Cash flow forecasting can help your business plan for slow periods and make more informed decisions when it comes to your growth. But many business owners don’t know how to create a cash flow forecast or why it’s beneficial for them to do so.
So, how can a cash flow forecast help a business? How do you create a forecast?
Why Is Cash Flow Management Important?
To understand the true cash flow forecast meaning, you have to understand the purpose of a cash flow forecast. A cash flow forecast gives you an idea of how much cash your business will have during a given period, usually weeks or months.
Cash flow forecasting is important because it helps you plan for your expenses. If you don’t have enough cash on hand, you can’t pay your bills and sustain your operations.
Forecasting can help you see whether your business is going to run out of money, and if so, when this will happen. With this valuable knowledge, you can now take steps to prevent cash flow problems, like cutting back on expenses, increasing sales, or investing in growth.
Forecasts play an essential role in your overall cash flow management. It’s the tool that helps you make decisions and gives you a clearer picture of your business’s financial health.
How To Calculate Cash Flow
Calculating your cash flow is easy when you use an online cash flow forecast tool. Online tools automatically pull data from your accounting software to create accurate cash flow forecasts and statements.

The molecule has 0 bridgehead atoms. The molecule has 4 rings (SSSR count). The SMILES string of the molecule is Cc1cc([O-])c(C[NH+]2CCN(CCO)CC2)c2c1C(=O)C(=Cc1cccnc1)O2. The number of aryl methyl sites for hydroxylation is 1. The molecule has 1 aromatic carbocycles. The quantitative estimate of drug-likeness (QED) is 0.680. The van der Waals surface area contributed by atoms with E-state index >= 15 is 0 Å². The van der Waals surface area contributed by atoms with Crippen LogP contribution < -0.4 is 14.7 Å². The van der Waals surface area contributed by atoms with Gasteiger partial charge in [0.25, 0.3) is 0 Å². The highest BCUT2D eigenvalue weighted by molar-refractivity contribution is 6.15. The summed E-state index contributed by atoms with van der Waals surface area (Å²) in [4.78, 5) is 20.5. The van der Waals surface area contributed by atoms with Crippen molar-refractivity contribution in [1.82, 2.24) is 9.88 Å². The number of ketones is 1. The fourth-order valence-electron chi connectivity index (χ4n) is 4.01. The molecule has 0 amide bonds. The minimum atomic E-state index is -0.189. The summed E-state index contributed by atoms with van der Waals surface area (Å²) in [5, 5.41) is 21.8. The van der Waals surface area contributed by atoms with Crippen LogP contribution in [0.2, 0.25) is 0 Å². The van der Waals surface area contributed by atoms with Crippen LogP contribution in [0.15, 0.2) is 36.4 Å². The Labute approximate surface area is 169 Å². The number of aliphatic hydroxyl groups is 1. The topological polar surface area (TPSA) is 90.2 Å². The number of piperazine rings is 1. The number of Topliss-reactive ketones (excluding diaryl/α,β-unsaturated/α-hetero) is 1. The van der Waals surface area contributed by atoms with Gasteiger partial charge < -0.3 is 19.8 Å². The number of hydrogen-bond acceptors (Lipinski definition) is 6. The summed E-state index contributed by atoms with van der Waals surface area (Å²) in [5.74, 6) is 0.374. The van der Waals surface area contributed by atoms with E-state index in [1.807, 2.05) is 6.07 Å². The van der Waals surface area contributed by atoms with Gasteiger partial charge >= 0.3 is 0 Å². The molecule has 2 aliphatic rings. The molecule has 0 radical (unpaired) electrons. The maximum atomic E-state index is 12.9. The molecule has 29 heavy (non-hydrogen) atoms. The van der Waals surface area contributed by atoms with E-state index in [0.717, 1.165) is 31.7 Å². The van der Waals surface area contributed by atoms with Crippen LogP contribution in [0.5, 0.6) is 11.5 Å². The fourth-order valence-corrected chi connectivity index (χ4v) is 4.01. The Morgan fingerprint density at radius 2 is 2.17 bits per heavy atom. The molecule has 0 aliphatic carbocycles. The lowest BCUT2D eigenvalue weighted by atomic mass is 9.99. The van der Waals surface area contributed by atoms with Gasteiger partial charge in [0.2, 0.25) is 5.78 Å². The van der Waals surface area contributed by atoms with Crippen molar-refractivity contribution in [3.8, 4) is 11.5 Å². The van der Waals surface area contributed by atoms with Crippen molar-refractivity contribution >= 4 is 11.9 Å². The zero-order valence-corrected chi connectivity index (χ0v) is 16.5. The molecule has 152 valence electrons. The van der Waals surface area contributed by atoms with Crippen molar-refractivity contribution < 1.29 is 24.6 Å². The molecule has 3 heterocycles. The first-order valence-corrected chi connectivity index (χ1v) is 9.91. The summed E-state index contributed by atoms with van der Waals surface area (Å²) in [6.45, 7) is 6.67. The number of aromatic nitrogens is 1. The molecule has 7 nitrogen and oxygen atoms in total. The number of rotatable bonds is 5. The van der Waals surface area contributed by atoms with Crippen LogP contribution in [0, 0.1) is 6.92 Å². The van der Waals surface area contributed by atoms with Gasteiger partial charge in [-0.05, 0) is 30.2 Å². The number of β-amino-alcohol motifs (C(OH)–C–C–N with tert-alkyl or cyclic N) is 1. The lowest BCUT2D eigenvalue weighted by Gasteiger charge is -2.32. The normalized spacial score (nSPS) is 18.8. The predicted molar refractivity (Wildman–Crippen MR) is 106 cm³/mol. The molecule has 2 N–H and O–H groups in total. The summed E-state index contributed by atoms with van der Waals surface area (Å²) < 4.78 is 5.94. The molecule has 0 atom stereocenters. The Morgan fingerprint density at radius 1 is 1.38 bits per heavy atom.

But what if you want to do things the old-fashioned way? While the process is a bit more time-consuming, calculating your cash flow isn’t overly complicated. Here’s how the process works:
Decide How Far Out You Want to Plan For
The first step is to determine how far out you want to plan. Do you want to look at your 13 week cash flow, or do you want to plan out years from now?
Deciding how far out you want to plan is crucial. Forecasts typically focus on the near future. Projections are better suited for long-term cash flow planning.
It’s okay if you can’t plan out far ahead. Your business’s cash flow can and should change over time. As things change, you can update your plan.
List All Your Income
For each week or month of your forecasting period, list out all of the income that you have coming in. To keep things organized, create a column for each week or month and a row for each income type.
There’s a good chance that your business has several types of income, whether you realize it or not. Start with the simplest one: your sales. Only count any proceeds that are actually in your bank account. You can use sales figures from previous years to fill out your forecast and adjust as necessary.
Other types of non-sale income include:
· License fees
· Tax refunds
· Investments from owners or shareholders
Consider all of your income sources carefully, and make sure that you’re thorough.
List All Your Outgoings
Once you know all of your income, you need to calculate all of your outgoings, too. An outgoing is your business’s expenses. Daily, you have expenses that erode your cash flow. You’ll need to gather all of these outgoings.
A few of the most common outgoings include:
· Credit payments
· Loan repayment
· Equipment purchases
· Inventory purchases
· Material purchases
You need to make an extensive list of your outgoings so that you can accurately forecast your cash flow.
If you plan on making projections, you may want to gather this data over a period of one or two years and average the expenses or take the high-end.
All that’s left to do is to subtract your outgoings from your income to understand your cash flow. A negative number means that you’re spending more money than you make.
You can make a cash flow statement manually, but automation is the better option. Software can help you gather financial data automatically, generate cash flow reports in seconds and shed light on the financial health of your business.
If you want your business to grow and prosper, cash flow is the secret.